Like Rev Kuhring, Montreal poet Ethel Ursula Foran was a believer; unlike Rev Kuhring, her faith was not blind. "The Angel of Mons" is the longest poems in her debut collection, Poems: A Few Blossoms from the Garden of My Dreams (Beauchemin, 1922). A piece of juvenilia, the date of composition is unknown. The poet was thirteen years old on the day of the battle.

(A legend of the Great War of 1914-1918.
The Great War that Napoleon in exile foretold
O'er the nations of Europe like a tidal-wave roll'd—
Crumbling Crowns into dust, snapping Sceptres in twain,
Shaking Thrones to earth to ne'er rise again,
Scattering armies of might, burning humbler homes,
Laying low in the dust spires, temples and domes,
Bringing death and grim ruin in its terrible wake
Until half of all Europe was a blood-crimsoned lake.
The fires of destruction blazed fierce on each shore,
All sounds were drowned out in the thundering roar
Of cannon, of rifle, of bomb and of shell,
Turning heavenly peace into furious hell.
While Death in all forms stalked over the world,
And its blood-stained banners were fiercely unfurled.
There were terrors untold in the Teutons' advance
Which rallied the forces of Britain and France.
It was thus in the midst of that world-shaking strife,
A struggle intense to save Liberty's life,
That the darkness of night was lit into a glow,
In the heavens above, in the valleys below,
When the flashing of shells, as they rushed through the sky,
To the thundering guns of the trench made reply,
When the "curtain of fire" cast its blaze o'er the plain,
And the soil was deep-drenched with torrents of rain,
When the signals of death rushed over the sky
And the hovering aeros inter circled on high,
When each trench was at once a shelter and tomb,
As the spirits of life and death met in the gloom,
Whence eager eyes watched for a move or a sign
To reveal the fate of their much-harassed line;
The sentinels on duty gazed anxious afar
For a hint of the fight in the trenches of war.
All through the long night as the Germans advance,
Sharp vigils are kept by both Britain and France.
Not a man at the front has a moment's repose.
No watcher dare sleep though his aching eyes close.
'Twas thus, 'midst the shreaks of a furious night,
A vision appeared over Mons' naming height, —
A something that seem'd supernatural to all —
A something that thousands of soldiers recall.
Was it a spirit of Hope or a spirit of Doom
That arose on their sight amidst stygean gloom?
What is it that the watcher with night-glass there cons?
They call it, who saw it, "The Angel of Mons." 
The soldiers of France, looking out of the dark,
Thought they saw on the hills Saint Joan of Arc,
Clad in armour of silver, with a sabre of gold,
Advancing to lead them as she did of old
 They claimed that the vision so wondrous to see
Was a heavenly sign of a grand victory;
And strong grew each heart that was growing faint,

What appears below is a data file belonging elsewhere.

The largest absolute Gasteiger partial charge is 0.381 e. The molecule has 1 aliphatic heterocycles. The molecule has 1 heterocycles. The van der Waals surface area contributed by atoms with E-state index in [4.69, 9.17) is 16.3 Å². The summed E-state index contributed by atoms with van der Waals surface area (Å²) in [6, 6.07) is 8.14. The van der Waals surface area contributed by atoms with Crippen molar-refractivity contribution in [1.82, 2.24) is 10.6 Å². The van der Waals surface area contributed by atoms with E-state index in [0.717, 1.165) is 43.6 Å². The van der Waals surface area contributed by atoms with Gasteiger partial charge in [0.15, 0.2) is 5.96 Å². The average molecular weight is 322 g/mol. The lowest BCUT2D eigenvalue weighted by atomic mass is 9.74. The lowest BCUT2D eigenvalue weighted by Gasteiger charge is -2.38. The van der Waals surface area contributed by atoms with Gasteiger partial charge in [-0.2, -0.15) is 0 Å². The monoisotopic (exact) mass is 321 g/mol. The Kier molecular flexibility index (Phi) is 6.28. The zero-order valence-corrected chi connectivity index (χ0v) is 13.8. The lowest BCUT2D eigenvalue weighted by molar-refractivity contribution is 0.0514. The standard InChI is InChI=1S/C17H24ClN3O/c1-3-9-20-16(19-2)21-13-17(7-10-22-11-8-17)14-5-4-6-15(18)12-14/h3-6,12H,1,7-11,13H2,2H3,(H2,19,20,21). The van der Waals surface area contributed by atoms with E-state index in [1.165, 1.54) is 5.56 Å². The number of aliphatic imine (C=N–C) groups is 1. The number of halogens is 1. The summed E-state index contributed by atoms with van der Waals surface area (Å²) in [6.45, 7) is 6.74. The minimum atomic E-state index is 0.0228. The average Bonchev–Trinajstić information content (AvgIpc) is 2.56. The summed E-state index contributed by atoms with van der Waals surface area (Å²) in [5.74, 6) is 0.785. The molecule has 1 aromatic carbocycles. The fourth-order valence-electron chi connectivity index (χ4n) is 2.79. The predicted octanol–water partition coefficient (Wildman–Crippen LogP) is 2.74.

As they thought they were fighting 'neath the eye of their Saint 
The soldiers of Britain saw the vision as well;
That wonderful tale these brave fellows tell
Just as ghost-stories are told with lowering breath,
For they feared such a vision far more than death.
Then one whispered the word, in a moment of awe,
It was England's Saint George that the whole army saw.
The courage at once revived in each breast,
Of victory's wave they were now on the crest —
They declared that the War was now rightly begun —
And would end with the crush of the barbaric Hun. 
The Belgians beheld Saint Michael the Great
In the vision of Mons, like a signal of Fate,
As he drove the dark legions from Heaven above.
So his power and his justice again he will prove
By leading the ranks that are fighting for Right.
By commanding once more against soldiers of Might.
It could not be other than the Archangel there
That appeared like a spectre, in the sulphurous air;
His invincible sword he unsheathes as of yore,
He will fight for God as he once fought before,
And the hosts of dark evil will again be hurl'd
From the face of the earth clear out of the world:
Such the Belgians thought was that vision so bright
That appeared above Mons in the depths of the night.
Be Michael, or George or Joan the Saint
That appeared over Mons amidst glimmering faint,
Like a spectre let loose from the region of ghosts,
Sent to cheer on to glory fair Liberty's hosts,
The Angel of Mons was a harbinger true
Of the victory the Allies eventually knew.
It may be a legend, or it may be a fact —
With the spirits of Power it may be a pact —
Or it may be a phantom of some horrible dream —
Or it may be of God a forerunning gleam;
But the Angel of Mons was the polar star
Of many a hero in that terrible war. 
It is said that soldiers, like sailors, are all
Superstitious and fear the supernatural;
They see spirits in trees and ghosts on the waves,
The dead in shrouds coming out of their graves,
They shudder to think of the spirits that walk,
And the beasts that like human beings oft talk.
It is likely that all the things that they dread —
Be they the living or be they the dead —